The glut of “China isn’t at the World Cup, but…” articles has slowed (there is only so much to say, after all), though these pictures of President Xi Jinping are doing the rounds (h/t @niubi), unthinkable to depict the President in cartoon form just a few years ago.
Teams considered to be the best in the world by the Laureus Academy over the past decade have included FC Barcelona, the European Ryder Cup team and China’s Olympic squad.
But you would be hard pushed to find a more dominant team in world sport right now than the women’s doubles partnership of China’s Peng Shuai and Taiwan’s Hsieh Su-wei. In winning the BNP Paribas Open in Indian Wells last weekend, the pair moved to 11-0 in finals. I’ve searched high and low to find some comparable dominance – in tennis and elsewhere – and I’m still looking.
Stephon Marbury could be in line for a second statue in Beijing. Having missed most of the season through injury, he has inspired the Beijing Ducks in the CBA playoffs, leading them into a finals showdown against the Xinjiang Flying Tigers after a 3-2 series win against the Guangdong Southern Tigers.
The Chinese Super League season kicked off this past weekend, and goals were few and far between. Ominously, though, the top of the table is already occupied by Guangzhou Evergrande…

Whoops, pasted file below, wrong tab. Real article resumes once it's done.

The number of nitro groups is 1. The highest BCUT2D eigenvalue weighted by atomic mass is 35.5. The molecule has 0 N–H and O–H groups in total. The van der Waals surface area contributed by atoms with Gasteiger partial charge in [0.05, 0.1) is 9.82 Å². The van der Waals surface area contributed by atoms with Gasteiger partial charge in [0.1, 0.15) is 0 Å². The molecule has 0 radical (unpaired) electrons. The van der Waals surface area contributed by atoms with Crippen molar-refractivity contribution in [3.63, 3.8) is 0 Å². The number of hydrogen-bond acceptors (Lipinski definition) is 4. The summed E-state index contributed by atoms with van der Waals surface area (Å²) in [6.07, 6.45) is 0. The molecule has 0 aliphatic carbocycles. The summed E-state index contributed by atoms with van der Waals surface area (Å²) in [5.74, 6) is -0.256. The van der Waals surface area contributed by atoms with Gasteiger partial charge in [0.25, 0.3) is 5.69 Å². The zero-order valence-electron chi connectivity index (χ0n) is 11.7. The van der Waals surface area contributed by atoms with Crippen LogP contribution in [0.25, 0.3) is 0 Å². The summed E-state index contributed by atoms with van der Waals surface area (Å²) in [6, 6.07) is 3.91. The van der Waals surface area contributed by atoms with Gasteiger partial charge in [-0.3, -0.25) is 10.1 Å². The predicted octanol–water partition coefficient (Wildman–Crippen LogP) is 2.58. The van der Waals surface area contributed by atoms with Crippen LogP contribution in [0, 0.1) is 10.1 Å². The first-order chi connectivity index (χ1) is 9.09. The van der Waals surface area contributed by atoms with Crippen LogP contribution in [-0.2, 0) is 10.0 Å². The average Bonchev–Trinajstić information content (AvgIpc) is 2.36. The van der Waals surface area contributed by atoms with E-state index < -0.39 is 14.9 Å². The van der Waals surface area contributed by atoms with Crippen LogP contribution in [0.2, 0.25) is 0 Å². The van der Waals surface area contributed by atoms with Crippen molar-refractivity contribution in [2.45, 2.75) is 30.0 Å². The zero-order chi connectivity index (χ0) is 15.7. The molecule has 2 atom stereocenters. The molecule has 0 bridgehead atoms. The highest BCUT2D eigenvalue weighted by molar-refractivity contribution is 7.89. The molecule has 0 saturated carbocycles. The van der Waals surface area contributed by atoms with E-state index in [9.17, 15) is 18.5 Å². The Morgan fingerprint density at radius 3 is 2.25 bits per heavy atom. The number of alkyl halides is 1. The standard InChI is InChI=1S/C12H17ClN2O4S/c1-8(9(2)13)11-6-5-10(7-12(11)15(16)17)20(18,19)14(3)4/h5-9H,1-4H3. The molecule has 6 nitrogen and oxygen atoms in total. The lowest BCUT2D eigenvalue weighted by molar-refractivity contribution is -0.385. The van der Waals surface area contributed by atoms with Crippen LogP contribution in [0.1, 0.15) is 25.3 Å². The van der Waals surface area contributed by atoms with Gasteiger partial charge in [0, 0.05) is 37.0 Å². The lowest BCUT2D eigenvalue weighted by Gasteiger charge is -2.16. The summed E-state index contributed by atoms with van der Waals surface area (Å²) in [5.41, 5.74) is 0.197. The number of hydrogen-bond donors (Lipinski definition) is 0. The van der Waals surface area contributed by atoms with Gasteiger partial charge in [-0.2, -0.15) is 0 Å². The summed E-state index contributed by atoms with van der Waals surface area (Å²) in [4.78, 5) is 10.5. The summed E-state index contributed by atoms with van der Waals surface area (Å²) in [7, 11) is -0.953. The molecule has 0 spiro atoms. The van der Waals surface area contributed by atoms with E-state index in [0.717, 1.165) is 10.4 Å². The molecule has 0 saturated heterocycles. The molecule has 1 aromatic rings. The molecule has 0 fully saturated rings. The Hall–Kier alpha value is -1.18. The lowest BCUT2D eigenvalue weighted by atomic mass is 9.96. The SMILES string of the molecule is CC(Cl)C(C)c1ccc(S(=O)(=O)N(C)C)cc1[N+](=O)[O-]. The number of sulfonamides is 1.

That’s Online (also in the print versions) has a nice profile of Darci Liu, China’s first and so far only female professional surfer, who, amazingly, only learnt to swim at the age of 18: Continue reading Sports round-up: CSL, surfing, golf, tennis and the invisible Paralympics
…not Li Na, who today was officially confirmed as the number 2 player in the world, but Peng Shuai, who has just risen to the top of the rankings – in doubles.
Despite taking the first set 6-2, Li Na lost the final of the WTA Championships in Istanbul (the last before the end-of-season showpiece moves to Singapore next year), as world number one Serena Williams won the next two sets 6-3, 6-0. It was Serena’s 11th title of the year, and her 10th win in 11 games against Li Na, but after going into the game as a massive underdog, Li can be happy she at least forced a third set. Crucially, she now moves up to 3rd in the world rankings – a career high – by leapfrogging both Maria Sharapova and Agnieszka Radwanska.
The big news from the tennis world this weekend was not, of course, Andy Murray becoming Britain’s first winner of the men’s Wimbledon title for 77 years, but China’s Peng Shuai teaming up with Hsieh Su-wei from Taiwan to win the women’s doubles title. Taiwanese media pointed out that President Ma Ying-jeou, Vice President Wu Den-yih, Premier Jiang Yi-huah and Minister of Education Chiang Wei-ling all sent Hsieh congratulatory telegrams (telegrams?? in 2013??).